THE now hackneyed phrase that “the first casualty of war is truth” has been attributed to many prominent people – from the father of Greek tragedy Aeschylus to United States senator Hiram Warren Johnson, Arthur Ponsonby and Samuel Johnson.
While controversy over its origins may never end, whoever coined it was dead right. During the Rhodesian conflict and subsequent liberation struggle for Zimbabwe, truth was a major casualty of the war.
Myths, mostly to enhance liberation fighters’ heroics, reputation and for propaganda purposes to scare or manage the enemy, were peddled and sustained until they became like fact.
Perception becomes reality unless bridged with facts.
One of the urban legends sustained for a long time was that President Emmerson Mnangagwa was in 1965 sentenced to death for bombing a train in Fort Victoria, now Masvingo.
That story has been passed down from generation to generation for the past 56 years.
Mnangagwa has insisted that he was saved from the gallows by his age over his train-bombing heroics.
“It was my age. At the time the age of majority was 21 and at the time when I went for military training I was 19. So I committed my crime at the time when I went for military training. The time I was tried I was already 21, but the commission of the crime was when I was 19,” Mnangagwa told the state-controlled Sunday Mail in an interview in April.
“So I was saved by age because I was underage at the time I committed the crime they were charging me of.”
The purported death sentence was commuted to 10 years in jail. After serving seven years, Mnangagwa was released from Khami Prison near Bulawayo in 1972 and deported to Mumbwa, outside Lusaka, where his parents lived after they had also been apparently deported by the Rhodesian authorities.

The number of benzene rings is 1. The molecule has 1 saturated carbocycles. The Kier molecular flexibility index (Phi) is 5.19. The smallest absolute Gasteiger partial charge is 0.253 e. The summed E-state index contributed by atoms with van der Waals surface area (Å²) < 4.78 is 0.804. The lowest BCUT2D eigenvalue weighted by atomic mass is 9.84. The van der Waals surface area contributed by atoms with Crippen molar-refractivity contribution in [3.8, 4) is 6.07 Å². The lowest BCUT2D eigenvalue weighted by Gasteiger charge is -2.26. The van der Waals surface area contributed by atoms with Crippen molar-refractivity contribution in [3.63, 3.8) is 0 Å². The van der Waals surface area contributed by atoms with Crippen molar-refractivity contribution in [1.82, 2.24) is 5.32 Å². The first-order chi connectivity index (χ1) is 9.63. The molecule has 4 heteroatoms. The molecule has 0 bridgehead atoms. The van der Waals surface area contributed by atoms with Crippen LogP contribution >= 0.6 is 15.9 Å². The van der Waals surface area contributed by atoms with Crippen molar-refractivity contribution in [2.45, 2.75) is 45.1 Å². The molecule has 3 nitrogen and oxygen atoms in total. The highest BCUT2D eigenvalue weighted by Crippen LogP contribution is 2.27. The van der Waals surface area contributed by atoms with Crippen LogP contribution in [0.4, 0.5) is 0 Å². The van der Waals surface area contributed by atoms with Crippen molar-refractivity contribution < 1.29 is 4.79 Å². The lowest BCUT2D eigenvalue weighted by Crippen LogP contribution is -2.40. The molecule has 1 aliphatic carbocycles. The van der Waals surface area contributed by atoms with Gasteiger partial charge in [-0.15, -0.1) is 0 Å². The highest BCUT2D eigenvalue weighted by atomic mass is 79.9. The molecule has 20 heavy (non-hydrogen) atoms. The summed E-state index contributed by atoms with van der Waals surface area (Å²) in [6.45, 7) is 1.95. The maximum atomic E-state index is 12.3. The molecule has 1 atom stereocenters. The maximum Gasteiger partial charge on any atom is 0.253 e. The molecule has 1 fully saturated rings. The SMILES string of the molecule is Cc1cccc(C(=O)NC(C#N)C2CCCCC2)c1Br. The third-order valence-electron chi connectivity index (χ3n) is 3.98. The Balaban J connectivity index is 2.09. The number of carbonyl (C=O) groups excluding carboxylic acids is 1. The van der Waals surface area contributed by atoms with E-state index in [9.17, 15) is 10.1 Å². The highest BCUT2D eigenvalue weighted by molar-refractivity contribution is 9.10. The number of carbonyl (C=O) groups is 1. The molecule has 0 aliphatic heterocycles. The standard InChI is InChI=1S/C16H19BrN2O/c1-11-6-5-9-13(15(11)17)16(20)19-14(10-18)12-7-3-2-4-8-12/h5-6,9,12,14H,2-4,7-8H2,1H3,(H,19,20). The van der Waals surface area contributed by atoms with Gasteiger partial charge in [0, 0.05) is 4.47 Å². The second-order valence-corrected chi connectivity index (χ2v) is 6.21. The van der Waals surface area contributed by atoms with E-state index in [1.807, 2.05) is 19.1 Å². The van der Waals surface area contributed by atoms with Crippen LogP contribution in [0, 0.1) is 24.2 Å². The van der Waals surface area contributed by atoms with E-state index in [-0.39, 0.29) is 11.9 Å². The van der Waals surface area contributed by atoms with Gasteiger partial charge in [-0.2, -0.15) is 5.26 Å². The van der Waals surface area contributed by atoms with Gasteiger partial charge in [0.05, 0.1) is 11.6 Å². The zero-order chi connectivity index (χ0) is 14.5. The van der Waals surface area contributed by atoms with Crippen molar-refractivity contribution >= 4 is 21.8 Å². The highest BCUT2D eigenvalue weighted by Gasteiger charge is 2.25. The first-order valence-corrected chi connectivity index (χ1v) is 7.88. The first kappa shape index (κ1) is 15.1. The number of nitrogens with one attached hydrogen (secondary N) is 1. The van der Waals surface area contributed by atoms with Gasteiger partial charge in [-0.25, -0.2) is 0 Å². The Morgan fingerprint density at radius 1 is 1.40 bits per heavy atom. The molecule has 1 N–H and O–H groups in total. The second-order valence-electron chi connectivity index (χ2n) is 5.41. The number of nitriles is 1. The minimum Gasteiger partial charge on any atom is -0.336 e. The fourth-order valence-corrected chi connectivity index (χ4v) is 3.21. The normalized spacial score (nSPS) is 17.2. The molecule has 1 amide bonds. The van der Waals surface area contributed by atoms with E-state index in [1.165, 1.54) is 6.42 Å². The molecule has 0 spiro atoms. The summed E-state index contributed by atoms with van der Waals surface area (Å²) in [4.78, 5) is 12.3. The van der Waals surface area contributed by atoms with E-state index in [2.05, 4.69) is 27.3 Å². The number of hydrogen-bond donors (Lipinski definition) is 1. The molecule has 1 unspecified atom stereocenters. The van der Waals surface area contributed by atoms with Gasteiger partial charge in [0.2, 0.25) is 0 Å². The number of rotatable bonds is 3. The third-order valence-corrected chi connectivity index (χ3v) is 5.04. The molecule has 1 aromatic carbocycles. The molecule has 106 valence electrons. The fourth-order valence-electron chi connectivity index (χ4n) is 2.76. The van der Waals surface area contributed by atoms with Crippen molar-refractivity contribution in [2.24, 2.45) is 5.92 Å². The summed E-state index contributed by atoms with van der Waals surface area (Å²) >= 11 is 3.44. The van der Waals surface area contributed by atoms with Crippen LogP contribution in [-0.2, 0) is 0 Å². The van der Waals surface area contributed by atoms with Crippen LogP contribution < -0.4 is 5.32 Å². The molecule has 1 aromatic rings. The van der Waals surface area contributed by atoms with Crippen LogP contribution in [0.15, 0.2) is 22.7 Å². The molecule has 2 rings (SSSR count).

However, some critical minds have always questioned the authenticity of Mnangagwa’s story, especially in view of the brazen falsehood that he was a member of the Crocodile Gang, a group of early Zanu militants.
A war veteran, writing under the non de guerre Jonathan Chando, recently challenged the myths, including the death sentence and Crocodile Gang narrative. After 56 years of uncertainty, it has now emerged – ironically through his own biography by Eddie Cross, A Life of Sacrifice – that Mnangagwa was never sentenced to death.
The court record of January 1965 contained in the book, which has many shades of grey magnified by distortions and omissions, makes it clear the judge did not sentence him to death.
“I do not therefore propose to sentence you to death,” Justice John Lewis said.
Lewis was to later become Judge President in 1980. Hector Mcdonald was the Chief Justice.
With Harry Davies, the trio sat in the Appellate Division, as research by lawyer Tererai Mafukidze published by The NewsHawks recently shows. There were 11 white male judges in 1980. The death sentence myth has triggered new controversy.
Former Zimbabwean cabinet minister and MP Jonathan Moyo, a professor of politics, seized on the issue and posted a series of tweets calling Mnangagwa out on the issue.
“Mnangagwa’s claim that he was sentenced to death in 1965 and escaped the penalty because he was underage, is a myth, that is a lie, as previously revealed by Jonathan Chando and now confirmed, behind Mnangagwa’s back, by Eddie Cross in ‘A Life of Sacrifice: Emmerson Mnangagwa’,” Moyo said.
“Throughout his political career, Mnangagwa has claimed that he was sentenced to death for blowing up locomotive No.510 in Masvingo in 1964, but was not executed because he was underage. He repeated the lie in April 2021 in his @SundayMailZim interview.
“In a revealing and damaging disclosure, which confirms Jonathan Chando’s previous reports, Eddie Cross reproduces (p.23) the 1965 court record, which is missing from the National Archives, in which the judge found that: ‘I do not therefore propose to sentence you to death’.”
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